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Proteome Sci. 2009 Jan 7;7:1. doi: 10.1186/1477-5956-7-1.

A study on the differential protein profiles in liver cells of heat stress rats with and without turpentine treatment.

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  • 1Defence Medical & Environmental Research Institute, Kent Ridge, Singapore. grajaseg@dso.org.sg

Abstract

BACKGROUND:

Heat stress (HS) and related illnesses are a major concern in military, sports, and fire brigadiers. HS results in physiologic responses of increased temperature, heart rate and sweating. In heat stroke, inflammatory response plays an important role and it is evidenced that turpentine (T) induced circulating inflammatory cytokines reduced survival rate and duration at 42 degrees C. Here we report the alteration in the protein expression in liver cells upon HS with and without T treatment using two dimensional gel electrophoresis (2-DE), tryptic in-gel digestion and MALDI-TOF-MS/MS approaches.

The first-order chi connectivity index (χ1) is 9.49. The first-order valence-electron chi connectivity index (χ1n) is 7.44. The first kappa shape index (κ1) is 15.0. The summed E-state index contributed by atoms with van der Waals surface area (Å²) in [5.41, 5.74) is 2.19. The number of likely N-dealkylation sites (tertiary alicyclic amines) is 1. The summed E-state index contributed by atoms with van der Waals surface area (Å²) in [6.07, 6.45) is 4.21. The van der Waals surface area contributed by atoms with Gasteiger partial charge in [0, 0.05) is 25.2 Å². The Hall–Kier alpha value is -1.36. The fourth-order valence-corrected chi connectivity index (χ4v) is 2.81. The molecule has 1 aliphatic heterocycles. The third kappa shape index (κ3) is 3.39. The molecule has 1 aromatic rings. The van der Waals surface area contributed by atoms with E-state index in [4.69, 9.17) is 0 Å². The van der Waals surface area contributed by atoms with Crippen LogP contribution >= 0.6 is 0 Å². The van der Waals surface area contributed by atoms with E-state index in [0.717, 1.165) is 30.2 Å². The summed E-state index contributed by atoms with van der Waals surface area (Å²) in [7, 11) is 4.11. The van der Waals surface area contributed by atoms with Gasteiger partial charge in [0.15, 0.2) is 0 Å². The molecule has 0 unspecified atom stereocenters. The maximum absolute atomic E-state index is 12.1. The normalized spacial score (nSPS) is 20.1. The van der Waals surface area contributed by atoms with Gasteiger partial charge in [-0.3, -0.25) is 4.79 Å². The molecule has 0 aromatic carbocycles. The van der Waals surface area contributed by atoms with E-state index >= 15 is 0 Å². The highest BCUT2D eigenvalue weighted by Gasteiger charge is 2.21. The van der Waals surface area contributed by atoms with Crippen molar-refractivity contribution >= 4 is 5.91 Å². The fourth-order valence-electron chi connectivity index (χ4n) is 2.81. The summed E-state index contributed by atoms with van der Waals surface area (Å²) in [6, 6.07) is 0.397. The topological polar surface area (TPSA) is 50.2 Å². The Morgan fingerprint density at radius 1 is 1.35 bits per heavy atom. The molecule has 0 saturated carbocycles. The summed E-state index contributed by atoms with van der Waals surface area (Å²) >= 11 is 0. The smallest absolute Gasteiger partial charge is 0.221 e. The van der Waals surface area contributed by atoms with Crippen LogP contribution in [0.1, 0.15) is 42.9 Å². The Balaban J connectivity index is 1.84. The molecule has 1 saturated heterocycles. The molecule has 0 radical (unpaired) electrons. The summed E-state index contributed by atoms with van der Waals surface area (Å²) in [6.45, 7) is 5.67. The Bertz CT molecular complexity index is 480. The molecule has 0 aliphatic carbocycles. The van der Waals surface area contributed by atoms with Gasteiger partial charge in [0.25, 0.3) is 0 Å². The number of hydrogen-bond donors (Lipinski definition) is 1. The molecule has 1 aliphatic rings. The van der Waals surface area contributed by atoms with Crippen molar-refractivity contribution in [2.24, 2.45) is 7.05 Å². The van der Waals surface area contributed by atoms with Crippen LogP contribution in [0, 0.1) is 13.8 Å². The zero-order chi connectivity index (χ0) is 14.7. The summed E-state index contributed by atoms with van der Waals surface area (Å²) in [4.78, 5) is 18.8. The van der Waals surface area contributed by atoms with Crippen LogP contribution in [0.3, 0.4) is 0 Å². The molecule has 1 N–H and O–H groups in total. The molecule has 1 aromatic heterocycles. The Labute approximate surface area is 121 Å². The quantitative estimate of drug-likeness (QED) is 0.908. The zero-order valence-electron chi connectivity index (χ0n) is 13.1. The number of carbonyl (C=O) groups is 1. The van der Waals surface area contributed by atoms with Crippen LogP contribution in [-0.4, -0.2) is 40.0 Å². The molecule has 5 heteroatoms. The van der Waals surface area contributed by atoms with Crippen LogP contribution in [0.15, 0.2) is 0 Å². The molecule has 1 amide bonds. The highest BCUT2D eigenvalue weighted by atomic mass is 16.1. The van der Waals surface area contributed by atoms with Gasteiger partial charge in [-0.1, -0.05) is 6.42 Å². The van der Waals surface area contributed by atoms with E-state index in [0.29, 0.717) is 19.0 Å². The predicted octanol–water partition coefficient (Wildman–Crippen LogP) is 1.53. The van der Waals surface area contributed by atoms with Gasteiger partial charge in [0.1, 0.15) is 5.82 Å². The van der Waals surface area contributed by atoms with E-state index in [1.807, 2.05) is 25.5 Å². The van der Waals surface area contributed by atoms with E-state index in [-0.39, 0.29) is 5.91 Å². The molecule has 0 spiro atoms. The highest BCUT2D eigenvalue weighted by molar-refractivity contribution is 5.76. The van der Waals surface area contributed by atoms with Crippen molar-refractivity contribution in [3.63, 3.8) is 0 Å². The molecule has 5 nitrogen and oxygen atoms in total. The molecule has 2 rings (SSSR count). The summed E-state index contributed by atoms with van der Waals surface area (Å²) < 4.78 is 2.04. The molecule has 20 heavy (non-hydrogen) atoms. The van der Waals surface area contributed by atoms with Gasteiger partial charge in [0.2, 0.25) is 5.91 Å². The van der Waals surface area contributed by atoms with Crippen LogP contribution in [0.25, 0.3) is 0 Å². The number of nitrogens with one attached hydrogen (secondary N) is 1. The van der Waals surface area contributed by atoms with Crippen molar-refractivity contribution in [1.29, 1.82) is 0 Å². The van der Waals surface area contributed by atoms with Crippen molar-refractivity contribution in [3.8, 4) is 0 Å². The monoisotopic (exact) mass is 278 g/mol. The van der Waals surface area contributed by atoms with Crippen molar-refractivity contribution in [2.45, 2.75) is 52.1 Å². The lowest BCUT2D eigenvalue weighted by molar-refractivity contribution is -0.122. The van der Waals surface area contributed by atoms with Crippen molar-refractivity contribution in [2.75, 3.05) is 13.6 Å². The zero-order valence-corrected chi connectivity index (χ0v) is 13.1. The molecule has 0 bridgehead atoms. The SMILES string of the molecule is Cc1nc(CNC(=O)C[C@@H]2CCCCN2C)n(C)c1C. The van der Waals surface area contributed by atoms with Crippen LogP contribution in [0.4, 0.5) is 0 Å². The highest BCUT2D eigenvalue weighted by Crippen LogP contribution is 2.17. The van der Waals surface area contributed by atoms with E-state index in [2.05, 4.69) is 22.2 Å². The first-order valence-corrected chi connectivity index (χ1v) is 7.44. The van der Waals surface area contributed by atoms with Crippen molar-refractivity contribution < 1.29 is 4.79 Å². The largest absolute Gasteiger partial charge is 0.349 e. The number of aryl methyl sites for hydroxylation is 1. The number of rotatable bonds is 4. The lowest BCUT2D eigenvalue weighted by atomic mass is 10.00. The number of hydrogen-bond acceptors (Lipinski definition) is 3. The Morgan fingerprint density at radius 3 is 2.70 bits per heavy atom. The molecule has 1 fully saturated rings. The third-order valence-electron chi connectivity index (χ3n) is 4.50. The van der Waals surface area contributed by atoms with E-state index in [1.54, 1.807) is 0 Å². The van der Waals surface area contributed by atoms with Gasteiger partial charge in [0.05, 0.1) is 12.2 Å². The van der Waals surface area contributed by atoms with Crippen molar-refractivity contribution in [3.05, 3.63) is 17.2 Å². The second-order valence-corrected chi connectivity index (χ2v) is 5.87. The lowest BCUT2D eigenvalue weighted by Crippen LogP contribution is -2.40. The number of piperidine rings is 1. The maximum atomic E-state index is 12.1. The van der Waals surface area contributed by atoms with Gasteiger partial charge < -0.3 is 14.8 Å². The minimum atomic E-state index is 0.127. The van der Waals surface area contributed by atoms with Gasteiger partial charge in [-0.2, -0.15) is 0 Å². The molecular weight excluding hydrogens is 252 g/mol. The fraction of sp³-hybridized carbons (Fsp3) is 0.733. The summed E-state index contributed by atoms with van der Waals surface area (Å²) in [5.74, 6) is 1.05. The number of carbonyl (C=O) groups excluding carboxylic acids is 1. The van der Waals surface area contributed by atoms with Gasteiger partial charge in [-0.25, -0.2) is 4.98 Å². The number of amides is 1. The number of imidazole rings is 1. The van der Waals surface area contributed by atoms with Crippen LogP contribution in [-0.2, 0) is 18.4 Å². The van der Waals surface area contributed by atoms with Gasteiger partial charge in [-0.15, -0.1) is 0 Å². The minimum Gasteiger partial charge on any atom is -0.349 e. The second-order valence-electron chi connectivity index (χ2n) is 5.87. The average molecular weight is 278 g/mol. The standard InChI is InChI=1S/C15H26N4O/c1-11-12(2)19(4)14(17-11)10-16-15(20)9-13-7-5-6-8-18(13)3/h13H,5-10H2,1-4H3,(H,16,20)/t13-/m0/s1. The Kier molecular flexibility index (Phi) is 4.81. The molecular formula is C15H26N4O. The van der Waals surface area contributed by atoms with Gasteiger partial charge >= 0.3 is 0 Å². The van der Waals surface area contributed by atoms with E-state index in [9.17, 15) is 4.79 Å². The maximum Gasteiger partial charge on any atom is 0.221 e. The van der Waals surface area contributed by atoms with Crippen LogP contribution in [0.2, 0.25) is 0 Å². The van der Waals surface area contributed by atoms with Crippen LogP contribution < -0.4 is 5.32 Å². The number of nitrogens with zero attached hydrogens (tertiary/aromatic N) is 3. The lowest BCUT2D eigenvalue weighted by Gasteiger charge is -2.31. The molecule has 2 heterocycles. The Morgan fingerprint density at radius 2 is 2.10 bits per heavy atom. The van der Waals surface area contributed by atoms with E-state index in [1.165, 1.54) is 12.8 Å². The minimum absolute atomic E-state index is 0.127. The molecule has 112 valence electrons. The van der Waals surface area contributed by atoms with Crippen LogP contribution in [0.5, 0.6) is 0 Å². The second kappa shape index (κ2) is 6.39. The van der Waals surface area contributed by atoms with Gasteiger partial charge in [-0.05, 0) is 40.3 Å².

RESULTS:

The effects of HS and T treatments alone and a combined treatments (T+HS) was performed in Wistar rat models. Proteomic analysis of liver in the HS and T+HS groups were analyzed compared to liver profiles of resting control and T treated groups. The study revealed a total of 25 and 29 differentially expressed proteins in the HS and T+HS groups respectively compared to resting control group. Fourteen proteins showed altered expression upon T treatment compared to resting control group. Proteins that are involved in metabolic and signal transduction pathways, defense, redox regulation, and cytoskeletal restructuring functions were identified. The altered expression of proteins reflected in 2D gels were corroborated by quantitative real time RT-PCR analysis of 8 protein coding genes representing metabolic and regulatory pathways for their expression and normalized with the house keeping gene beta-actin.

CONCLUSION:

The present study has identified a number of differentially expressed proteins in the liver cells of rats subjected to T, HS and T+HS treatments. Most of these proteins are implicated in cell metabolism, as well as adaptive response to incurred oxidative stress and tissue damage due to T+HS and HS effects.

PMID:
19126242
[PubMed]
PMCID:
PMC2626589
Free PMC Article
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